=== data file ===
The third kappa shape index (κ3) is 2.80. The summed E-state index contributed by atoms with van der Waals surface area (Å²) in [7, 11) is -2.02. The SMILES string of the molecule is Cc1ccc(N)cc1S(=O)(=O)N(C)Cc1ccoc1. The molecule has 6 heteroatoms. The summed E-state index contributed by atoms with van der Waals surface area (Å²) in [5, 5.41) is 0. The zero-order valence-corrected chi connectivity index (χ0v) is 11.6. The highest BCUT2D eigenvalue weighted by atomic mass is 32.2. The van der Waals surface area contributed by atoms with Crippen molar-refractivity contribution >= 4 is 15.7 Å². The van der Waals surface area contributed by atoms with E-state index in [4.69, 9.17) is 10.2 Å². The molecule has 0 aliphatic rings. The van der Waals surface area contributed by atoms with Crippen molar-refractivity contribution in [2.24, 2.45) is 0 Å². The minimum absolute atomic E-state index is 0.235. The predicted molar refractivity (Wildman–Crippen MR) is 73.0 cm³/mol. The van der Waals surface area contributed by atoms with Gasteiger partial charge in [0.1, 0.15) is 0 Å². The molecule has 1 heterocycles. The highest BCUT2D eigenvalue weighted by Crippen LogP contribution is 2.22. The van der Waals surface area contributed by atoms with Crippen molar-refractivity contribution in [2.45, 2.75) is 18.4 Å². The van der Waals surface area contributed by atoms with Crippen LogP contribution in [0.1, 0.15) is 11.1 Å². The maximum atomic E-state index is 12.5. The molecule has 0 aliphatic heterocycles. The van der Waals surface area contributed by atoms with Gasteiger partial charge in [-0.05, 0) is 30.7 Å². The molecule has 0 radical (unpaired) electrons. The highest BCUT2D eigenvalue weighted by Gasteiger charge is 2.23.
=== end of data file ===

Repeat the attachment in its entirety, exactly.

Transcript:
The third kappa shape index (κ3) is 2.80. The summed E-state index contributed by atoms with van der Waals surface area (Å²) in [7, 11) is -2.02. The SMILES string of the molecule is Cc1ccc(N)cc1S(=O)(=O)N(C)Cc1ccoc1. The molecule has 6 heteroatoms. The summed E-state index contributed by atoms with van der Waals surface area (Å²) in [5, 5.41) is 0. The zero-order valence-corrected chi connectivity index (χ0v) is 11.6. The highest BCUT2D eigenvalue weighted by atomic mass is 32.2. The van der Waals surface area contributed by atoms with Crippen molar-refractivity contribution >= 4 is 15.7 Å². The van der Waals surface area contributed by atoms with E-state index in [4.69, 9.17) is 10.2 Å². The molecule has 0 aliphatic rings. The van der Waals surface area contributed by atoms with Crippen molar-refractivity contribution in [2.24, 2.45) is 0 Å². The minimum absolute atomic E-state index is 0.235. The predicted molar refractivity (Wildman–Crippen MR) is 73.0 cm³/mol. The van der Waals surface area contributed by atoms with Gasteiger partial charge in [0.1, 0.15) is 0 Å². The molecule has 1 heterocycles. The highest BCUT2D eigenvalue weighted by Crippen LogP contribution is 2.22. The van der Waals surface area contributed by atoms with Crippen molar-refractivity contribution in [2.45, 2.75) is 18.4 Å². The van der Waals surface area contributed by atoms with Crippen LogP contribution in [0.1, 0.15) is 11.1 Å². The maximum atomic E-state index is 12.5. The molecule has 0 aliphatic heterocycles. The van der Waals surface area contributed by atoms with Gasteiger partial charge in [-0.05, 0) is 30.7 Å². The molecule has 0 radical (unpaired) electrons. The highest BCUT2D eigenvalue weighted by Gasteiger charge is 2.23.